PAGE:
“It is not enough to be busy; so are the ants. The question is: What are we busy about?” Henry David Thoreau.
The word ‘busy’ is on a par with terms such as ‘organic’ and ‘urgent’ that really are banded about ad nauseam to signal significance and importance, when really, their impact is becoming diluted in a sea of information. Note: ‘busy’, ‘organic’ and ‘urgent’ have their place, but they are often a case of guilty (ie. untrue) until proven innocent.
People are saying ‘busy’ to impress others, but the word has become a default, if you like, for “can’t really put my finger on what exactly I’m doing of any importance to the greater good, so I’ll just sound important.”
Admission equals rehabilitation
Hi, I’m Rob. And I was once part of the ‘busy’ brigade. For ages. But I’m a recovering busy-ist, and am using the word less these days. I still have a nervous twitch when I hear the word, though.
I know, outrageous! The very person who, in this blog, is admonishing the incorrect use of the word, was a former addict! Whenever someone asked, “How are you?”, I would say, “Busy! Yeah, really busy!” And I thought I was some sort of different species. A mover and a shaker. Making things happen. “Check me out! I’m busy!”
Sure, I’ve always been industrious and ambitious, but the reality is, I was poking around at life with a stick. I was the equivalent of that one-legged duck, swimming around frantically in circles.
The point is this; busy is fine, but are your actions in the throes of being busy leading you towards being happy and your dream life or goals? Do you have dreams or goals? If not, no problem. Just don’t complain when you’re in the same situation you’re currently in, 10 years from now, still rushing around being ‘busy’.
“I’m too busy; I’ve got no time”
A really lovely friend of mine once told me that she hated money as she never had any, she hated her job and that she was always tired and lethargic. Wow! Quite the unloading! When I suggested that she should use her evenings wisely to do some research on finding solutions, she said that she’d prefer to come home after a long day and plonk herself on the couch in front of the TV. “I don’t have the time”, was her follow-up answer. Go figure.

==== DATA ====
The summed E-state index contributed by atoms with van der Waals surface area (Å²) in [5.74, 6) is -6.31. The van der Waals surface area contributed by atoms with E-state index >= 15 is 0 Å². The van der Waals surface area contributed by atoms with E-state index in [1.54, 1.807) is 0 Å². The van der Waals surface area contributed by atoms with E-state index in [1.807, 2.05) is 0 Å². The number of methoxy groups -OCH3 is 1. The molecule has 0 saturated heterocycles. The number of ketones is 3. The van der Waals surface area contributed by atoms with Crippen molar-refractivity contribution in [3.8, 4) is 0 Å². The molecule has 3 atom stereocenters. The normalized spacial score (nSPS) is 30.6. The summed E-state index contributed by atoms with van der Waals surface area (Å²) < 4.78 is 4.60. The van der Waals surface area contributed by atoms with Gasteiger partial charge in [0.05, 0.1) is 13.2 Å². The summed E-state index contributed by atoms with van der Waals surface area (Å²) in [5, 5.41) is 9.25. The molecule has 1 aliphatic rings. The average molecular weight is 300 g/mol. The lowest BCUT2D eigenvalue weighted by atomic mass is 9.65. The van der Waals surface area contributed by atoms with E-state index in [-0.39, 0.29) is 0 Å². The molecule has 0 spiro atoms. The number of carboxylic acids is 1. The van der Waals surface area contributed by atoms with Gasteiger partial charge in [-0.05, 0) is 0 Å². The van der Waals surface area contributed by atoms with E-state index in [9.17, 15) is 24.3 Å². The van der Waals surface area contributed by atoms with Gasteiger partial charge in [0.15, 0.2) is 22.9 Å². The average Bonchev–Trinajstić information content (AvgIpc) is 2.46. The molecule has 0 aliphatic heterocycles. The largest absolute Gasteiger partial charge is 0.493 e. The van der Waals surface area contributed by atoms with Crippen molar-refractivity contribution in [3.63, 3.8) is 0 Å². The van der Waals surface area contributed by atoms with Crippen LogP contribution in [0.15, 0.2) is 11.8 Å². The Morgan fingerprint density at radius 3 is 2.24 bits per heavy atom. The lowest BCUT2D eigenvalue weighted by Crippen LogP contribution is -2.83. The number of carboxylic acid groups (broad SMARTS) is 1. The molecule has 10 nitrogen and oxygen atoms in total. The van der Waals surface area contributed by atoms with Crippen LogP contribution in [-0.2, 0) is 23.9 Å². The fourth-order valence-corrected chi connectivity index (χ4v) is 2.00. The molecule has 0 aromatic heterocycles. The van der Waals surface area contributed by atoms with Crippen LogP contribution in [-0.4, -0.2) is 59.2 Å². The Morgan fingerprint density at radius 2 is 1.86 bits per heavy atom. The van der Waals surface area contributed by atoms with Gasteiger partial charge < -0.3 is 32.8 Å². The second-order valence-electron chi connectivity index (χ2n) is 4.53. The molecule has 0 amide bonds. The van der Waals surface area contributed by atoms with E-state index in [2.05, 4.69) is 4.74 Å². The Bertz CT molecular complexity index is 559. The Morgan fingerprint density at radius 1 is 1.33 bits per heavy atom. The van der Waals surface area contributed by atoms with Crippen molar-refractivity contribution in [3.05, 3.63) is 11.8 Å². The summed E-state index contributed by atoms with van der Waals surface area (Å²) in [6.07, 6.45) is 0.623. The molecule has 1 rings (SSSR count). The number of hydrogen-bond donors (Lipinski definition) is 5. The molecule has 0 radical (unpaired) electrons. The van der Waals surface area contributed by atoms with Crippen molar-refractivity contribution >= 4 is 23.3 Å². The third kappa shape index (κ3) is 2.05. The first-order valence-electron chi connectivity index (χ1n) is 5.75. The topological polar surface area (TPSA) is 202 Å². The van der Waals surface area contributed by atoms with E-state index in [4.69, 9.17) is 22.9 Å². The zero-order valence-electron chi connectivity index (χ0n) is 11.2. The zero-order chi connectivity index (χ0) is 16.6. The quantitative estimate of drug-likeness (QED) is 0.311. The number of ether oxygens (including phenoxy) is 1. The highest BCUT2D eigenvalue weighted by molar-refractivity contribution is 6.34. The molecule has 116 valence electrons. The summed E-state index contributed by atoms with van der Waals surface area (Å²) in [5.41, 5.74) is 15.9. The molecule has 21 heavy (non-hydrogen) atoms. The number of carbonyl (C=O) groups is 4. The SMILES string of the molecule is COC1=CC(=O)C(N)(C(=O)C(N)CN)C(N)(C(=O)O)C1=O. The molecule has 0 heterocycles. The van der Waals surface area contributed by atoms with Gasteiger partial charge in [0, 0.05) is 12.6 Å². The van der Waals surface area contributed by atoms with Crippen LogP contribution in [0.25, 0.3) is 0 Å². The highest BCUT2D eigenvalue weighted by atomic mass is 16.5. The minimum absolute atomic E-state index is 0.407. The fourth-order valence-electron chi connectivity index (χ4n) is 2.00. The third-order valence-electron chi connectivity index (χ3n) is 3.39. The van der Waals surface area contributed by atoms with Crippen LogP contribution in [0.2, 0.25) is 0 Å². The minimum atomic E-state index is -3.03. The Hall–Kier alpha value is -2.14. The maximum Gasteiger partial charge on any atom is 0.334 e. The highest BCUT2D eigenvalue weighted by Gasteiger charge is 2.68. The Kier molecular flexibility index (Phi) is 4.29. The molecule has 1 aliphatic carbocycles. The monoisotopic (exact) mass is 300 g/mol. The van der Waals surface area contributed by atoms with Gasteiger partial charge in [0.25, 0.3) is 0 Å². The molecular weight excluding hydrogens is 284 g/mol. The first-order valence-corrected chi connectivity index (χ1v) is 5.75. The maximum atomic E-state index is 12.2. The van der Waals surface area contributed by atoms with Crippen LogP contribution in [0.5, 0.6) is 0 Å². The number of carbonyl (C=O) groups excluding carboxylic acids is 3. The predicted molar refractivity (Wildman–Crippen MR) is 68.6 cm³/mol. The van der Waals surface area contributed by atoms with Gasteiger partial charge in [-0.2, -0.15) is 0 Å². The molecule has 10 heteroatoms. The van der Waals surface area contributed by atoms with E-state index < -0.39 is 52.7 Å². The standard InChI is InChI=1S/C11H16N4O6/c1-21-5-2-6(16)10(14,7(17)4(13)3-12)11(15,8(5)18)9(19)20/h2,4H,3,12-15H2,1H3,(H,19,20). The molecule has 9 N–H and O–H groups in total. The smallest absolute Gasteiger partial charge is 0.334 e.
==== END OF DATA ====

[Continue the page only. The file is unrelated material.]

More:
I found this statement – she probably didn’t realise the magnitude of these words – really disturbing. It reflects a lot about our current generation and their thinking and attitude, where we live in a vortex of instant gratification, non-accountability and not being solution-oriented. Here was someone who actually has abundantly more talent and potential than she herself thinks, but has buried her head in the sand and ‘rewards’ her hard efforts as a corporate slave with reality TV. And then justifies it by calling that ‘relaxation’.
I do worry about her and others in the exact same situation. Generally speaking, we get busy so that we can earn an income to support ourselves and a family, and be able to do nice things with them. But we have gotten to the point where even our social endeavours are so frequent that we don’t stop to savour those precious moments truly. We have then lost sight of the end goal and become disengaged. Hence the lethargy.
I have busy-itis: cure me!
Time management has become increasingly important in this fast-paced world in which we live. We constantly need to be on top of our game, have a task list, knock things off said task list, and then feel good about ourselves. Crack a beer, you’ve been busy!
Wrong! Time management is not as important as priority management. If two tasks will take an equal amount of time, but task A is an ugly task, whereas task B is low-hanging fruit, us humans tend to make a beeline for task B as we know we probably won’t fail. It’s something to tick off! Chances are, task A will probably have a greater impact on your life. It’s the priority equivalent of putting your clothes on before walking 5 minutes to your bus stop.
From Busy to Productive
“A good man will not waste himself upon mean and discreditable work or be busy merely for the sake of being busy. Neither will he, as you imagine, become so involved in ambitious schemes that he will have continually to endure their ebb and flow.” – Seneca the Younger, Roman philosopher.
This wisdom is about 2000 years old, and yet is still incredibly pertinent in today’s hustle and bustle.
It’s time to stop trying to be ‘busy’ with things that invariably derail your focus and hence your goals. After all, you can have excuses (busy falls into that category!) or you can have success, but you can’t have both.